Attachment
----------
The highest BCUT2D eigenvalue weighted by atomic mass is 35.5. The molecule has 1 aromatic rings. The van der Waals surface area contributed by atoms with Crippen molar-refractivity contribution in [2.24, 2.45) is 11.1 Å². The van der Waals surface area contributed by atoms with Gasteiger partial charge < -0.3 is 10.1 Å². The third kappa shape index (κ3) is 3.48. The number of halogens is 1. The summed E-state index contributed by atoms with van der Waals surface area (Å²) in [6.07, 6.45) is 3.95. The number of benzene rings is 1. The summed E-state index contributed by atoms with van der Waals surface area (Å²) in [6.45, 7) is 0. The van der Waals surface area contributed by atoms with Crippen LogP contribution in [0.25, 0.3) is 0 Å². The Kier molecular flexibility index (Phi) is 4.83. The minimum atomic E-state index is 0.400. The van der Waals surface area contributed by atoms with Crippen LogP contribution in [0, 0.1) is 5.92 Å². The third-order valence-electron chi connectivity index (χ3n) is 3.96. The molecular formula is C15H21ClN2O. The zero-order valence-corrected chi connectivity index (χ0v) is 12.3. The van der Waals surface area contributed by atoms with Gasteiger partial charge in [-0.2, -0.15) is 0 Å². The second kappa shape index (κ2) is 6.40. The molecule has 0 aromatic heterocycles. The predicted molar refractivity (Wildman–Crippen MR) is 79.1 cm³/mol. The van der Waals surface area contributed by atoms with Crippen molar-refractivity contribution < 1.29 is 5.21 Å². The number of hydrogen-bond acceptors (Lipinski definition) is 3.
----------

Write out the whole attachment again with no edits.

The highest BCUT2D eigenvalue weighted by atomic mass is 35.5. The molecule has 1 aromatic rings. The van der Waals surface area contributed by atoms with Crippen molar-refractivity contribution in [2.24, 2.45) is 11.1 Å². The van der Waals surface area contributed by atoms with Gasteiger partial charge < -0.3 is 10.1 Å². The third kappa shape index (κ3) is 3.48. The number of halogens is 1. The summed E-state index contributed by atoms with van der Waals surface area (Å²) in [6.07, 6.45) is 3.95. The number of benzene rings is 1. The summed E-state index contributed by atoms with van der Waals surface area (Å²) in [6.45, 7) is 0. The van der Waals surface area contributed by atoms with Crippen LogP contribution in [0.25, 0.3) is 0 Å². The Kier molecular flexibility index (Phi) is 4.83. The minimum atomic E-state index is 0.400. The van der Waals surface area contributed by atoms with Crippen LogP contribution in [0, 0.1) is 5.92 Å². The third-order valence-electron chi connectivity index (χ3n) is 3.96. The molecular formula is C15H21ClN2O. The zero-order valence-corrected chi connectivity index (χ0v) is 12.3. The van der Waals surface area contributed by atoms with Gasteiger partial charge in [-0.2, -0.15) is 0 Å². The second kappa shape index (κ2) is 6.40. The molecule has 0 aromatic heterocycles. The predicted molar refractivity (Wildman–Crippen MR) is 79.1 cm³/mol. The van der Waals surface area contributed by atoms with Crippen molar-refractivity contribution < 1.29 is 5.21 Å². The number of hydrogen-bond acceptors (Lipinski definition) is 3.